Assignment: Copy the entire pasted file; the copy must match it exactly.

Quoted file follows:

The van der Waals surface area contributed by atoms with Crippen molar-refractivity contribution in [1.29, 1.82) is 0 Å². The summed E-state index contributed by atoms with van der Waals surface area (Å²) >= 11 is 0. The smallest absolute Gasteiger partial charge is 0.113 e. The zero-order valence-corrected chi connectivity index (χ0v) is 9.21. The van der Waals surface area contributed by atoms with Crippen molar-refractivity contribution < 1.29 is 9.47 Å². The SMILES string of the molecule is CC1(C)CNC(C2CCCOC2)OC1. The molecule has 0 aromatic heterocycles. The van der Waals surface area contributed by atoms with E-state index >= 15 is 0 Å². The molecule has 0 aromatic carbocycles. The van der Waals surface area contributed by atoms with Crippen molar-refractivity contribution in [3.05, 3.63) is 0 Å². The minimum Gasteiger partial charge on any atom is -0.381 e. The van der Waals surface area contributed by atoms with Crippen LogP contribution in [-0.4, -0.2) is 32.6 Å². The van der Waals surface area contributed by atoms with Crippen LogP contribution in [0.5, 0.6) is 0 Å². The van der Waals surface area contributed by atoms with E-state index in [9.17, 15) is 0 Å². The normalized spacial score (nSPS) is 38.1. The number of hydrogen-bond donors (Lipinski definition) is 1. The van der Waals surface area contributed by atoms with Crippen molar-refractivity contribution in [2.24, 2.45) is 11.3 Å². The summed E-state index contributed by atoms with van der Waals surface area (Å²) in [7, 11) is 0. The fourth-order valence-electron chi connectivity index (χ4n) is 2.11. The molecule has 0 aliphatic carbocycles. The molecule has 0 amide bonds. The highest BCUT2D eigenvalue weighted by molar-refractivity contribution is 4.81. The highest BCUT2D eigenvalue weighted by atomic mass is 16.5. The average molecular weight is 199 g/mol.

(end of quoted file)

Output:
The van der Waals surface area contributed by atoms with Crippen molar-refractivity contribution in [1.29, 1.82) is 0 Å². The summed E-state index contributed by atoms with van der Waals surface area (Å²) >= 11 is 0. The smallest absolute Gasteiger partial charge is 0.113 e. The zero-order valence-corrected chi connectivity index (χ0v) is 9.21. The van der Waals surface area contributed by atoms with Crippen molar-refractivity contribution < 1.29 is 9.47 Å². The SMILES string of the molecule is CC1(C)CNC(C2CCCOC2)OC1. The molecule has 0 aromatic heterocycles. The van der Waals surface area contributed by atoms with E-state index >= 15 is 0 Å². The molecule has 0 aromatic carbocycles. The van der Waals surface area contributed by atoms with Crippen molar-refractivity contribution in [3.05, 3.63) is 0 Å². The minimum Gasteiger partial charge on any atom is -0.381 e. The van der Waals surface area contributed by atoms with Crippen LogP contribution in [-0.4, -0.2) is 32.6 Å². The van der Waals surface area contributed by atoms with Crippen LogP contribution in [0.5, 0.6) is 0 Å². The van der Waals surface area contributed by atoms with E-state index in [9.17, 15) is 0 Å². The normalized spacial score (nSPS) is 38.1. The number of hydrogen-bond donors (Lipinski definition) is 1. The van der Waals surface area contributed by atoms with Crippen molar-refractivity contribution in [2.24, 2.45) is 11.3 Å². The summed E-state index contributed by atoms with van der Waals surface area (Å²) in [7, 11) is 0. The fourth-order valence-electron chi connectivity index (χ4n) is 2.11. The molecule has 0 aliphatic carbocycles. The molecule has 0 amide bonds. The highest BCUT2D eigenvalue weighted by molar-refractivity contribution is 4.81. The highest BCUT2D eigenvalue weighted by atomic mass is 16.5. The average molecular weight is 199 g/mol.